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Museum Novembermore this Nov. 9

October 28, 2013

Joseph Pratt


PDT Contributor


The Southern Ohio Museum will be hosting their annual Novembermore fundraiser this Nov. 9 at 6:30 p.m. The event will be welcoming guests into the new walkway plaza, will have an open bar, auctions and more. The fundraiser is of huge importance to the continuation of museum programming, which survives solely on generosity.


“Our museum survives on donations, memberships and grants,” Charlotte Gordon, museum artistic director, said. “This is our annual fundraiser. There is an art auction involved and it is just a wonderful evening; it sounds like it is going to be a really, really fun.”


The museum is only charging one price for general admission and it includes dinner and drinks, but more premium liquor and wines will be available to anyone who wishes to purchase them.


Gordon said that the party will spill out into the new alley, which the museum calls their Plaza. The alley was purchased by the museum back in 2011. They completed the walkway this past summer and have since not been able to showcase it outside of their general education programming. Novembermore will be the first time they utilize the alleyway for a major event. The walkway will have high end liquor and cigars for sale as well. They are calling the outside serving stations their “Birdcage Bar.”


“It will be interesting,” Gordon said. “I’m hoping the weather will be nice, because the weather will really make or break the night. I think it is going to be a really wonderful evening with everything going on, as long as weather permits.”


Gordon also said that the plaza will have its own reception in the spring, when they host a naming ceremony.


“We are naming the plaza the ‘Security Central Plaza,’ because the Security Central Bank was really the first donor that started the museum. They donated us the building. Nothing has ever been named after them, so we will do that and have a nice ceremony out there on it. I think at this point we have fixed it and we are going to step back and look at it and see how it will serve us,” Gordon said.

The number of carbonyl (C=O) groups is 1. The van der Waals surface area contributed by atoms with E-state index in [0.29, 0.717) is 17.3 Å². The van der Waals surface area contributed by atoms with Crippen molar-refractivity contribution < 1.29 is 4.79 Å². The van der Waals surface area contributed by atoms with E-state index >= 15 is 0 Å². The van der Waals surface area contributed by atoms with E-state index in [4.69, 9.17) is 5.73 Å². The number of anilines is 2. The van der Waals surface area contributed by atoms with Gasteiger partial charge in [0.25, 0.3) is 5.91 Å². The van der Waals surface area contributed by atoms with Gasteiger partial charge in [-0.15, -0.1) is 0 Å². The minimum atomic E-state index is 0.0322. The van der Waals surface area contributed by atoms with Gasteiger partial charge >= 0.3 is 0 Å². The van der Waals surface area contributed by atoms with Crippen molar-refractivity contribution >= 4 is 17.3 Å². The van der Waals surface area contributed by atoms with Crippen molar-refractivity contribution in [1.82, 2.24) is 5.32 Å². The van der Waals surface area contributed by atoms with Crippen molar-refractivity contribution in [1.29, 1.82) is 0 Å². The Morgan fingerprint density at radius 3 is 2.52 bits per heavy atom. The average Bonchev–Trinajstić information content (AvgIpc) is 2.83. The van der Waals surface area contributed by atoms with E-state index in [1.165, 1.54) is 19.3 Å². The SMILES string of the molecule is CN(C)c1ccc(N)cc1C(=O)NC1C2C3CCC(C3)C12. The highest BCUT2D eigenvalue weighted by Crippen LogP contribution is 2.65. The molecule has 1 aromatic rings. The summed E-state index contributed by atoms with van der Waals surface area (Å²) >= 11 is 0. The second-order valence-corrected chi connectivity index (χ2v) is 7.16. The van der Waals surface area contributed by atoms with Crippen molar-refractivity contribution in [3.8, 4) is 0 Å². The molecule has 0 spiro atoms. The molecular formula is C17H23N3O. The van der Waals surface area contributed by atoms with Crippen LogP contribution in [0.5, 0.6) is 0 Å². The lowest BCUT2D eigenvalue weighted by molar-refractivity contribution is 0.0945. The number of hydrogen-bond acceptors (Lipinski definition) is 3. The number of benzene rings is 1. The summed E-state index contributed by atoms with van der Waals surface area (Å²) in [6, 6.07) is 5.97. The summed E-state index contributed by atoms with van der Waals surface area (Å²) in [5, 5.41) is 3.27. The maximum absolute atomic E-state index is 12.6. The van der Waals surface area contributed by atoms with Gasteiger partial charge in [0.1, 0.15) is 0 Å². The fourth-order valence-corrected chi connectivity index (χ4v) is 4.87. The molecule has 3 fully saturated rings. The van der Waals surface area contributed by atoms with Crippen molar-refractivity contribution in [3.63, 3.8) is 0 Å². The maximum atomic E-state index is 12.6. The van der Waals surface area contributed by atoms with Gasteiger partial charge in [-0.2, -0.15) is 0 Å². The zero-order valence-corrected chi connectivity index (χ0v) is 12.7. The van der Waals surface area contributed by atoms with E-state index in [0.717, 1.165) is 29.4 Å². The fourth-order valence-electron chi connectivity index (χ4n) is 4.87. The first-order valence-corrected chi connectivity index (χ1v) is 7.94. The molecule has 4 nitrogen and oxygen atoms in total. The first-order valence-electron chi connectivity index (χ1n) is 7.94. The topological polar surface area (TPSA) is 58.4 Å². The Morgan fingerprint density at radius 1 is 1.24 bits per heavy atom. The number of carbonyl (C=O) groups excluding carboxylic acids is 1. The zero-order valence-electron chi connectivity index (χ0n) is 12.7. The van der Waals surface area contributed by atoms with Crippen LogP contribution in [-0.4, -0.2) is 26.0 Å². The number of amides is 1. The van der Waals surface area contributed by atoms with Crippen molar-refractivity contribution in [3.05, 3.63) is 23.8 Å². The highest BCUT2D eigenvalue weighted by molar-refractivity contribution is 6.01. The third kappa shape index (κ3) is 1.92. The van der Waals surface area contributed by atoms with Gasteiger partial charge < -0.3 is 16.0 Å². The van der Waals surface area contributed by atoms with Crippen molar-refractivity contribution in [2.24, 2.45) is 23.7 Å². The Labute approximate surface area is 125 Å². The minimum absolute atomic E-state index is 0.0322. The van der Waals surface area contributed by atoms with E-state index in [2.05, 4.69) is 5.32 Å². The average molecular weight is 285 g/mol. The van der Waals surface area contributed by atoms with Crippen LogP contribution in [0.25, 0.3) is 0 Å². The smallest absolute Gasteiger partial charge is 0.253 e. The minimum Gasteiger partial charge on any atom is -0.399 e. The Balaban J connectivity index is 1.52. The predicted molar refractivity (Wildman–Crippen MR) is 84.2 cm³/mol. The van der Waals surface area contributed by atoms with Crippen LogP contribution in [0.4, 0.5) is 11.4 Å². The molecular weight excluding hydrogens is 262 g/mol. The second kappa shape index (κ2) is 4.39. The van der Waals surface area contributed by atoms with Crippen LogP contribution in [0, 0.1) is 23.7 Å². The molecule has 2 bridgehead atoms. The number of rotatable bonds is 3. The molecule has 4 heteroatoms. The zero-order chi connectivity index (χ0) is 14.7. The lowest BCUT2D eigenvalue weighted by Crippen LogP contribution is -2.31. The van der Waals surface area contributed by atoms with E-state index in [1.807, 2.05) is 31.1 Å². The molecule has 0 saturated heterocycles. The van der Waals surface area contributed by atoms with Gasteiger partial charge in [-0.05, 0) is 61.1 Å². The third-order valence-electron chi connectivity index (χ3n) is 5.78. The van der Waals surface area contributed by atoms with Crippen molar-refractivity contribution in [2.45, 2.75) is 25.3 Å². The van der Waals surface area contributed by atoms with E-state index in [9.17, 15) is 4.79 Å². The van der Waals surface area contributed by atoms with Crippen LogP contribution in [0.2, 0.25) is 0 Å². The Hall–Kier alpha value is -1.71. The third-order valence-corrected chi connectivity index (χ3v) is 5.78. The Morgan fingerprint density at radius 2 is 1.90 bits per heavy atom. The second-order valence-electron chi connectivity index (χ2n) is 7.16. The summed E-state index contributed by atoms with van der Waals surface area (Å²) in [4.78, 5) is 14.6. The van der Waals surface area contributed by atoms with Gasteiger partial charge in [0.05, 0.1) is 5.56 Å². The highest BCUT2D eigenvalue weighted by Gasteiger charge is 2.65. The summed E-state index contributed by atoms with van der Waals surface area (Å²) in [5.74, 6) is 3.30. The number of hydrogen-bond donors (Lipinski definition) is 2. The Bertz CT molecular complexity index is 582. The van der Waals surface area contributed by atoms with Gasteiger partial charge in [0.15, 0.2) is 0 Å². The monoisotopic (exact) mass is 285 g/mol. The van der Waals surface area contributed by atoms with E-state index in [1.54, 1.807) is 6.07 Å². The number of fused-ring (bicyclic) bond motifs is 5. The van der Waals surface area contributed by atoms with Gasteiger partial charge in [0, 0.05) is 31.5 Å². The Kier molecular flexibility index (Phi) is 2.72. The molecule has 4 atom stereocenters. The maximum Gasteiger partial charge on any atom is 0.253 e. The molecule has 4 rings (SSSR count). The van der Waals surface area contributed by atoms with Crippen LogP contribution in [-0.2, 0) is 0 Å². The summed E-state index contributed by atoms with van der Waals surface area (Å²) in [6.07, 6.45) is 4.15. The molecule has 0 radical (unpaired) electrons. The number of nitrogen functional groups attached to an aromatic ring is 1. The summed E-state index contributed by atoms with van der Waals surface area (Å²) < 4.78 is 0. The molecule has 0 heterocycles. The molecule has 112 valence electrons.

The entire Novembermore event has been funded and provided by donations and volunteer services. Gordon said the volunteers that will be working the event are pursuing it with a lot of interest, energy and creativity, which leads Gordon to believe that the night will be exciting, considering this is her first time attending a Novembermore herself.


Gordon stepped into office as the museum artistic director last June, which was the same time her husband, Mark Chepp, also stepped in as museum director.


A Silent auction and live auction will feature many art pieces, from an extraordinary self-taught piece donated by Kenny Gallery out of Columbus, a William Hawkins sketch, ceramic sculptures by Juliana Byrne and much more.


Sarah Johnson, museum curator, came up with the idea to host Novembermore. The themed party is mostly about the fact that there is more to come to the museum. More art and more of what everyone wants from the museum. The committee that was formed for Novembermore was done so to make the event more in itself. Gordon says that she has nothing to compare it to, but believes it will be more memorable and richer than it has been in past years.


“Mark and I are coming into this new to the game,” Gordon said. “We sat in on all the planning meetings and listened to what we’ve done, what people didn’t like and what we planned on doing.”


General admission for the event is $50 and it pays for everything outside of extra, premium drinks. A tent will be pitched in the alley for roasted oysters and crab cakes, which will be provided by museum board president, Ann Jewett. They will be playing music as entertainment, but Gordon said that the auction should serve as another form of entertainment in itself. Guests also get what the museum calls “birdy bucks.” The birdy bucks can be used as cash value on drinks or when bidding on the art pieces. Guests will have a chance to earn anywhere from 10 to 50 of the birdy bucks just for walking in the door.


“We love Portsmouth, we love the museum, we love the staff, we love the board; everything is hunky dory,” Gordon said. “I think that Portsmouth needs a big dose of civic pride, because people don’t realize what they have here. This is an incredible town, incredible cultural experiences, incredible and unique dining experiences. We have the floodwalls and the murals that are all over town. We have the museum, the Vern Riffe Center, the Boneyfiddle Arts Center and so many more. The friends that we’ve brought in are astounded by the area and plan on coming back for the unique experiences we have here. “